My age lingers in the recesses of my brain, so much so that at times I really have to think about how old I am. I try doing the math: “What year was I born? What year is this?” Perhaps it’s self-preservation to forget certain numbers but it’s more likely to do with my estrogen levels going up and down like my patience.
All it takes to lose my train of thought is something small. Our cats have become like furry chalkboard erasers. When they walk past me, anything I’ve been contemplating is suddenly wiped away. There is nothing left but a cloud of white dust—the only evidence there was anything there in the first place, but like writing on a chalkboard, irretrievable.
The Healthline website says that during perimenopause, “memory issues” are “normal” and a “general fogginess is common.” I’m not sure I would describe it as a general fogginess so much as a Mount Everest whiteout.
Case in point: the amount of time I spend looking for my glasses has gone up by at least 82% in the last two years. Sometimes they’re on my head and other times they’re actually on my face. I can’t find the glasses I’m looking through, the glasses that improve my vision. Can’t see them anywhere!
Sometimes I forget what I’m looking for mid-search. Sometimes I find something I lost the week before. Yay!
I was at a friend’s fiftieth birthday celebration recently; we played a Downton Abbey-type murder mystery. It didn’t take too long to crack the murder part of the evening but where the hell I left my glasses was another matter. It took a grid search to find them.
The worst instance of my cognitive failures so far happened this fall when I forgot my friend Kathryn’s birthday. Totally forgot. It was in October and I didn’t realize it until December. I associate her birthday with Thanksgiving because it usually falls on the same weekend. I remembered to eat turkey but forgot to eat birthday cake. I love cake but not even that was enough to ignite a small birthday-candle flame in my brain.
I’ve known Kathryn for 15 years. Shouldn’t her birthday be tightly affixed to some synapsis somewhere in my skull? Like so many of my thoughts these days they seem to be free floating and difficult to nail down.
When I finally did realize that I forgot her birthday, I wondered if in fact I had remembered but that I had forgotten that I had remembered. That’s how crazy this foggy memory business can be.
I wracked my brain to see if I could recall some shopping expedition in which I bought her something fabulous, but it was like staring into a black hole. There was nothing fabulous in it.
It’s not like I have kids and a busy career at the moment. There’s really nothing to blame it on other than crap biology.
The introvert in me that wants to spend time hiding behind the shower curtain at parties—I know that’s creepy which is why I don’t do it—is intensified by my inability to remember names. When I get introduced to people at parties their names are shaken free from my brain as soon as we release hands. I’m tempted to just start calling men Steve or Mike. Chances are good there will be one in the room somewhere.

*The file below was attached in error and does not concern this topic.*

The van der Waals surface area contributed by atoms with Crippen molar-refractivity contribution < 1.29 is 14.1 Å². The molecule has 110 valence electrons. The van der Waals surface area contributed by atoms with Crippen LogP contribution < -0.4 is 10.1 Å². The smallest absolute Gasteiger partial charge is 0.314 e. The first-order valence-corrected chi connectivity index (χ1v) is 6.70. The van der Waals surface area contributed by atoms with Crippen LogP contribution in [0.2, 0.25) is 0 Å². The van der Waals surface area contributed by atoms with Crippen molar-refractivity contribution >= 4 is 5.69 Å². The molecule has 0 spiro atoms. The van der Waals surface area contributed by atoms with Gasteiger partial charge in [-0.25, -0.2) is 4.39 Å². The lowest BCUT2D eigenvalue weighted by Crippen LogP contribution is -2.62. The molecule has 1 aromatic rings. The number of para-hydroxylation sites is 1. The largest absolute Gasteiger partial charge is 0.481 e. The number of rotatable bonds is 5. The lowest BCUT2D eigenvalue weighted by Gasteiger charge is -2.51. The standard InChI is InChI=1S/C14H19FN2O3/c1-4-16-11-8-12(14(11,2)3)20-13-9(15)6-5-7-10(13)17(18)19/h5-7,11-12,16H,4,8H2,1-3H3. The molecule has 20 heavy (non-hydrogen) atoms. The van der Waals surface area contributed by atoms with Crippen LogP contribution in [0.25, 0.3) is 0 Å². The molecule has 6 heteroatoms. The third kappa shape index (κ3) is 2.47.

The only really good thing about the “memory issues” associated with perimenopause is that social miscues or errors that I would normally worry about all day are simply forgotten. No effort. Just gone. Poof. It’s almost like losing your conscience but not quite.
These days I feel like everything requires my utmost concentration, like Superman when he’s using his x-ray vision. If I’m not hyper diligent, all is lost.
I have ideas for this blog at 1 o’clock in the morning. Because I don’t want to get out of bed and write the idea down, I say it over and over to myself until I think it’s locked in. Despite the mental rehearsals, when I get up, I don’t remember I had an idea, or I remember I had an idea but don’t remember what it was.
I tried keeping a pen and Post-its on my nightstand for a while, just in case. But I would get an idea, fumble around on my nightstand patting everything with my palm—books, an empty Kleenex box, aspirin—and then hear the pen fall behind the nightstand. I would spend the next 15 minutes fuming about the pen. Thanks to the joys of hormonal fluctuations I also have trouble sleeping, so swearing under my breath about a pen does nothing to send me on my way to a peaceful slumber.
On the nights when I’ve been successful locating both the pen and the Post-its I end up writing one sentence over another in the dark and can’t make it out in the morning anyway. Or I forget I wrote down an idea in the first place.
If I stop posting on this blog you should assume I have, a) forgotten where I live, b) become immersed in the search for Post-it notes or my glasses or my cat or my keys, or c) I have forgotten I have a blog.
Should I remain silent for too long, do come looking for me.